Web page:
Intracranial Hemorrhage Risk Increased with Selective Serotonin Reuptake Inhibitors

Intracranial Hemorrhage SSRI Risk
Intracranial Hemorrhage SSRI Risk
Relative to tricyclic antidepressants, SSRIs were associated with an increased risk for intracranial hemorrhage.

Selective serotonin reuptake inhibitors (SSRIs) were associated with an increased risk for intracranial hemorrhage (ICH) in first-time antidepressant users, according to research published in JAMA Neurology.

Christel Renoux, MD, PhD, of Lady Davis Research Institute at the Jewish General Hospital in Montreal, Canada, and colleagues conducted a retrospective cohort study using data derived from the United Kingdom’s Clinical Practice Research Datalink (CPRD). They selected patients who were considered “new users” of antidepressants between 1995 and 2014. Those with less than 1 year of data in the CPRD were excluded, as were patients who had been given any antidepressant prior to study entry. Patients with a history of stroke or transient ischemic attack were also excluded.

A total of 1,363,900 individuals (mean age: 47.9; 63.2% female) were included in the cohort. More than 56% were new users of SSRIs, nearly 40% were new users of tricyclic antidepressants (TCAs), and 4% were new users of other antidepressants. Each first ICH case was matched with as many as 30 control cases for age, sex, calendar time, and follow-up duration (mean follow-up: 5.8 years).  

During follow-up, 3036 patients were diagnosed with ICH and matched to 89,702 controls (incidence rate: 3.8 per 10,000 patients; 95% confidence interval [CI], 3.7-3.9). Relative to TCAs, SSRIs were associated with an increased risk for ICH (incidence rate ratio: 1.17; 95% CI, 1.02-1.35). This translated to an absolute adjusted rate difference of 6.7 (95% CI, 0.2-13.2) per 100,000 persons per year. The highest risk was observed during the first 30 days of SSRI use (incidence rate ratio: 1.44; 95% CI, 1.04-1.99).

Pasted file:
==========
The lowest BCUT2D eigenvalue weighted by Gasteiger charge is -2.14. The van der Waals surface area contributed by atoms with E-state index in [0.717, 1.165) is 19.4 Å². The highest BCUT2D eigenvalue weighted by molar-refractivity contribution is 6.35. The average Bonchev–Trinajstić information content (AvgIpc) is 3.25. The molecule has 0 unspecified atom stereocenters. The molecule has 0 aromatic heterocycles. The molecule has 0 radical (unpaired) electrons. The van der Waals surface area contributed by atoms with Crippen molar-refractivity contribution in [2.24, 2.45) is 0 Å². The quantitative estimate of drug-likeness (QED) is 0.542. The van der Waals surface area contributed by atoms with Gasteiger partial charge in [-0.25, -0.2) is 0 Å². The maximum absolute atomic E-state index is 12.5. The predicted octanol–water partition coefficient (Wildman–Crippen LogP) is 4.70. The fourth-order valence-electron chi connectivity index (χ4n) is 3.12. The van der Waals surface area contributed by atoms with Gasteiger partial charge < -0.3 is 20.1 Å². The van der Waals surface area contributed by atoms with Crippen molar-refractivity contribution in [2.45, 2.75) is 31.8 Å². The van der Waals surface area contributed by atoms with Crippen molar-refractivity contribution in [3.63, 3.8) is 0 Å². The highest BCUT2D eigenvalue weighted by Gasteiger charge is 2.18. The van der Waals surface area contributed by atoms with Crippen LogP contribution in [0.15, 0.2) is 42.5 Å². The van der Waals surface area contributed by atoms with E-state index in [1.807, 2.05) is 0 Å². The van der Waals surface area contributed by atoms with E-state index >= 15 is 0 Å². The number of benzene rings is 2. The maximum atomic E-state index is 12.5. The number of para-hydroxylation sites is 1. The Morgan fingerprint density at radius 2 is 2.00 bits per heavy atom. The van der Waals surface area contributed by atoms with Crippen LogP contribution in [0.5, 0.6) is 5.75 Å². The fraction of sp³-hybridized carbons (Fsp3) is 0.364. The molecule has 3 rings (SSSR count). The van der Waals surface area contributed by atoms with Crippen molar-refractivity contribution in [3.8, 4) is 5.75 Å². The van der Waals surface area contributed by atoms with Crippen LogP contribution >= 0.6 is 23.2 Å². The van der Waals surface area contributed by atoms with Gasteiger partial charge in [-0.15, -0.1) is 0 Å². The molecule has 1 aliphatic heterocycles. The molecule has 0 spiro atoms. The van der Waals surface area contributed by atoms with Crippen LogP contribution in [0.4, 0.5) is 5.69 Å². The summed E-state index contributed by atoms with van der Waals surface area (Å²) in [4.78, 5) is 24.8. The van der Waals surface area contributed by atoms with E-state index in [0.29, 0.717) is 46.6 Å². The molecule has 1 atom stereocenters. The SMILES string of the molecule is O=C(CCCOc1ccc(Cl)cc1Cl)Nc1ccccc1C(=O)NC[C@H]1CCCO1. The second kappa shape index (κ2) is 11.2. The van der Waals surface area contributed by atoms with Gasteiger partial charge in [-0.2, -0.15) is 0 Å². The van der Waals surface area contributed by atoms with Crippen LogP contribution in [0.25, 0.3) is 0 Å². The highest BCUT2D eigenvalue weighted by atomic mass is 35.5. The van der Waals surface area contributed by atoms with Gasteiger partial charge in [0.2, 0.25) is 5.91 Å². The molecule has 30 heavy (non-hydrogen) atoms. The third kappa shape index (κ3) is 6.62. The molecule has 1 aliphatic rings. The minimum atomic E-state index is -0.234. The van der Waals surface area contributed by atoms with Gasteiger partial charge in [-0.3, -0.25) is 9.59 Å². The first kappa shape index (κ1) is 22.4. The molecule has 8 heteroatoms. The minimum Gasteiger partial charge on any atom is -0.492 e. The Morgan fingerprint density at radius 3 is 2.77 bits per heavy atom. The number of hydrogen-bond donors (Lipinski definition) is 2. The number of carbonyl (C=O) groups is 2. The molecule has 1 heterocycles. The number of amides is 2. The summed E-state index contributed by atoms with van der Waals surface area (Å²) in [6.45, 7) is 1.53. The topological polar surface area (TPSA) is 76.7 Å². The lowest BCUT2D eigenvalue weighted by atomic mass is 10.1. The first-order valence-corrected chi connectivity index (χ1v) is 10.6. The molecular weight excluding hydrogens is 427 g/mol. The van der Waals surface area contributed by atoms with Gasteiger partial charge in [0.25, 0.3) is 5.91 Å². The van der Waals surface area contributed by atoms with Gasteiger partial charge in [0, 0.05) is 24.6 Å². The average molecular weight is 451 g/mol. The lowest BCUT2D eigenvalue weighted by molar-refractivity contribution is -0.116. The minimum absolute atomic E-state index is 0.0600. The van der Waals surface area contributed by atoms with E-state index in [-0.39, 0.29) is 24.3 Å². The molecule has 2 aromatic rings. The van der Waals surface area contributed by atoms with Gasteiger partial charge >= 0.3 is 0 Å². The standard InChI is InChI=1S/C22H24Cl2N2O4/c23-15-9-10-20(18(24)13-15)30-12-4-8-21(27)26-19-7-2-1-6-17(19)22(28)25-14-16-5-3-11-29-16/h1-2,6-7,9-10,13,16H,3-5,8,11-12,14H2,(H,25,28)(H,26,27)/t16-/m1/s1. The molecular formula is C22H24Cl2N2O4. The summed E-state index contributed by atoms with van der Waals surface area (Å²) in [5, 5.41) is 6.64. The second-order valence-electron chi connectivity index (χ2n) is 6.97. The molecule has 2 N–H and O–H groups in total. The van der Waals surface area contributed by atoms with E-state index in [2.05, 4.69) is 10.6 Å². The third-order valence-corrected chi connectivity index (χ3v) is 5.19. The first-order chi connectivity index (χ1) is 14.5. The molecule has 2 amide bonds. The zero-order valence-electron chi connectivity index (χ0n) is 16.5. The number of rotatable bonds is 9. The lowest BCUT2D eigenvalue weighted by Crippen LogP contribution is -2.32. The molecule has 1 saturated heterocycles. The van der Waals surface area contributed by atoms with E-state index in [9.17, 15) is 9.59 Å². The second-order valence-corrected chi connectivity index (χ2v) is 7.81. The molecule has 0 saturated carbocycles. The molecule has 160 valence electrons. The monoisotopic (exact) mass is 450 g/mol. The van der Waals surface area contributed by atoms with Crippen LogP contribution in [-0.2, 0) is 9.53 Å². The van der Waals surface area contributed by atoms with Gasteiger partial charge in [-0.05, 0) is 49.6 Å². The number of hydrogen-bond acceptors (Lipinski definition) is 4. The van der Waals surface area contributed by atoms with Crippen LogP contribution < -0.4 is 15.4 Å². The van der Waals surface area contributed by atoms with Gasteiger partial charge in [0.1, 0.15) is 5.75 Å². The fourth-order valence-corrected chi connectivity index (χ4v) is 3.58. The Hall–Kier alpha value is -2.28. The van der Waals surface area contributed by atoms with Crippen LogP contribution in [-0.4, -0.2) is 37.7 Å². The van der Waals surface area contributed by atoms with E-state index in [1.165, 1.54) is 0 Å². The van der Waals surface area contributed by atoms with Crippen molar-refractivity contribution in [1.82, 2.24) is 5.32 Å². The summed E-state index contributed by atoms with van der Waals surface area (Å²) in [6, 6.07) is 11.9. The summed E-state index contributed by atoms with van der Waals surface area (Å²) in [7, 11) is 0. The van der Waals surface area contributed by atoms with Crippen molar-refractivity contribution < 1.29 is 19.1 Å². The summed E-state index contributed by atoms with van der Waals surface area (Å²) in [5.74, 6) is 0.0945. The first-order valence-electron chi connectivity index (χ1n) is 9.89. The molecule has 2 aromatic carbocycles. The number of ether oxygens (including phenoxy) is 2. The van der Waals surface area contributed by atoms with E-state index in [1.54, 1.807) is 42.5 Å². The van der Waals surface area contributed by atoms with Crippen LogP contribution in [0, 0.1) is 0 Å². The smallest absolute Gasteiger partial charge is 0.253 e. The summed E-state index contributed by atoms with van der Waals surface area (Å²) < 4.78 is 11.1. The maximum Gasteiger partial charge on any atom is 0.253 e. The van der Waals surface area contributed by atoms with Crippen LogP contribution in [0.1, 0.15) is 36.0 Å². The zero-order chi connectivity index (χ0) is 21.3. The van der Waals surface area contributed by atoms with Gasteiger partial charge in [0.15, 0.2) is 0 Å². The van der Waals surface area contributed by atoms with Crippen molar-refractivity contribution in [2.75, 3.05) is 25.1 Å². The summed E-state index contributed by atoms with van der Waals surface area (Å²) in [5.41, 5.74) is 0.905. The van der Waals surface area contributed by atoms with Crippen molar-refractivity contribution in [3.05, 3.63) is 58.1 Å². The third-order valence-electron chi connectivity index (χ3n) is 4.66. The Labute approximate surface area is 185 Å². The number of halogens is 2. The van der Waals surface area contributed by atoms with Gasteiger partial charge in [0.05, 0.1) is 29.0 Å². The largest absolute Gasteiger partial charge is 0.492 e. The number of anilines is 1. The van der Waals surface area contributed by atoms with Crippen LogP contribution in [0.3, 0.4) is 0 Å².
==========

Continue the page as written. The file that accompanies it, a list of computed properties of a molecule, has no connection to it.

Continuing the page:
Strong inhibitors of serotonin reuptake were associated with a 25% increased risk of ICH compared with weak inhibitors (incidence rate ratio: 1.25; 95% CI, 1.01-1.54), for an absolute adjusted rate difference of 9.5 (95% CI, -0.5 to 19.6) per 100,000 persons per year. This risk was also highest during the first 30 days of SSRI use (incidence rate ratio: 1.68; 95% CI, 0.90-3.12).

In addition, the researchers discovered that concomitant anticoagulant use substantially increased ICH risk (incidence rate ratio: 1.73; 95% CI, 0.89-3.39). Specifically, there was a 3-fold increased risk of ICH with concomitant use of anticoagulants and SSRIs compared with concomitant anticoagulants and TCAs, although this did not reach statistical significance. Concomitant use of antiplatelet agents and SSRIs, however, did not increase the risk of ICH.

“Antidepressants with strong serotonin reuptake inhibition properties increase the risk for [ICH], and caution must be exerted with concomitant use of anticoagulants,” the researchers concluded.

Study Limitations

  • Observational nature of the study.
  • Possibility of residual confounding.
  • The definition of antidepressant exposure was based only on prescriptions issued, not filled or taken by patients, which could result in misclassification. This would most likely be nondifferential between cases and control, potentially biasing results toward the null. 

Related Articles


Renoux C, Vahey S, Dell’Aniello S, Boivin J-F. Association of selective serotonin reuptake inhibitors with the risk for spontaneous intracranial hemorrhage [published online December 5, 2016]. JAMA Neurol. doi:10.1001/jamaneurol.2016.4529.